If an initial hierarchical topical taxonomy is presented to the users, there arises the question of at what point in the hierarchy should the hierarchy of categories should end and further details should be treated instead with attributes? This question often comes up when designing ecommerce taxonomies. For example, to distinguish gas and electric stoves, should each of these types be a narrower term of stoves, or should energy source be an attribute of stoves?
Another issue to resolve is determining which attributes should be generic across all categories, and which should be category specific. For example, on which product categories in an ecommerce taxonomy is it appropriate to have an attribute for gender (as for clothing or a gift for a woman or for a man)? Related to that is the question of which categories should have their own unique attributes. Are some attributes relevant to major (the broadest) categories, and other attributes relevant only the most specific categories, and yet other attributes apply to various miscellaneous products? For example, color might be relevant for products in different parts of the hierarchy.
Attributes should be managed as belonging to different types based on their values, such as whether they are of controlled vocabularies, dates, currency, numbers, or a simply a Boolean yes/no, such as Remote being an attribute of jobs. If a hierarchical taxonomy resides outside of the attributes, then controlled vocabulary attributes are an additional part of a larger set of taxonomies/controlled vocabularies. How this is managed varies based on the taxonomy/ontology management tool. For example, such term lists might need to be managed as separate concept schemes in a SKOS taxonomy, even though they are used in ontology-based attributes. It can start getting complicated when an attribute type has different values for different categories in the same hierarchical taxonomy implementation. For example, the attribute of Material could have different values for tables than for clothing, and both categories are offered by the same ecommerce seller.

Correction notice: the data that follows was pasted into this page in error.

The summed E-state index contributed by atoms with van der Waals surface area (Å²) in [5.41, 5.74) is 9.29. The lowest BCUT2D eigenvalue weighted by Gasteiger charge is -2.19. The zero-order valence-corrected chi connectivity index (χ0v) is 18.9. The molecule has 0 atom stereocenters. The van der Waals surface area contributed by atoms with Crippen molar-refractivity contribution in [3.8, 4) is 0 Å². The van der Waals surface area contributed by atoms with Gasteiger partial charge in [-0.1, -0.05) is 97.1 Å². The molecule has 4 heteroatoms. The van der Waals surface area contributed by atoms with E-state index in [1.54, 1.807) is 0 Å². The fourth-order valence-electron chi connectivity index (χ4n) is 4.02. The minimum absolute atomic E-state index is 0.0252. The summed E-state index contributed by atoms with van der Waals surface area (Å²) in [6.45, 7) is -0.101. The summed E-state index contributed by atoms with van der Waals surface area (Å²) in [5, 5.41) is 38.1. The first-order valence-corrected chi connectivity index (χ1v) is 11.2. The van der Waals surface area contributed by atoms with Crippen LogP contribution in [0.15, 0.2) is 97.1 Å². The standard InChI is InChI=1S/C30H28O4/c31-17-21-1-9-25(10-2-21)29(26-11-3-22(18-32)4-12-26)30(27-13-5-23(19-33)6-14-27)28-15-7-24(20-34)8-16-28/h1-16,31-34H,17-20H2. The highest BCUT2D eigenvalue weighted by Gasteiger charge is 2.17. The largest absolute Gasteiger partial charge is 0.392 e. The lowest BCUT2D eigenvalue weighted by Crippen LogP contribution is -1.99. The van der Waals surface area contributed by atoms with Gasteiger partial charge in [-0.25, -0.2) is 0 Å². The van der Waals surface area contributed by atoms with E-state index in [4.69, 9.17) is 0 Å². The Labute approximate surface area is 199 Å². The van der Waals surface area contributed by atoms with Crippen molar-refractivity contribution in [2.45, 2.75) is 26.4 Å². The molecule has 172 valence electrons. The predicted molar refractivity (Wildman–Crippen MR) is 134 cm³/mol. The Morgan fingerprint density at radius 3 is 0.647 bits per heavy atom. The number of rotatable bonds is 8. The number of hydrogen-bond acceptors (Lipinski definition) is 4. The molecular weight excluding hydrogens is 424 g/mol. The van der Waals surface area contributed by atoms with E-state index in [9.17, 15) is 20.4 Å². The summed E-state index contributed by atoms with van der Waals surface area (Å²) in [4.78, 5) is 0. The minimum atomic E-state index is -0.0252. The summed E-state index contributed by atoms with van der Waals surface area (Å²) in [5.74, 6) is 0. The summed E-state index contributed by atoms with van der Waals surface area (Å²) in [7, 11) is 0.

Attributes add another level or layer of expressivity to a taxonomy or set of controlled vocabularies, which brings it closer to an ontology. The distinction between taxonomy and ontology is not necessarily clear. It’s fine to have just some ontology-like features, such as attributes, but it is recommended to use a taxonomy/ontology management tool, such as PoolParty, which manages taxonomies and ontologies (and anything in between) according to Semantic Web/World Wide Web Consortium (W3C) standards.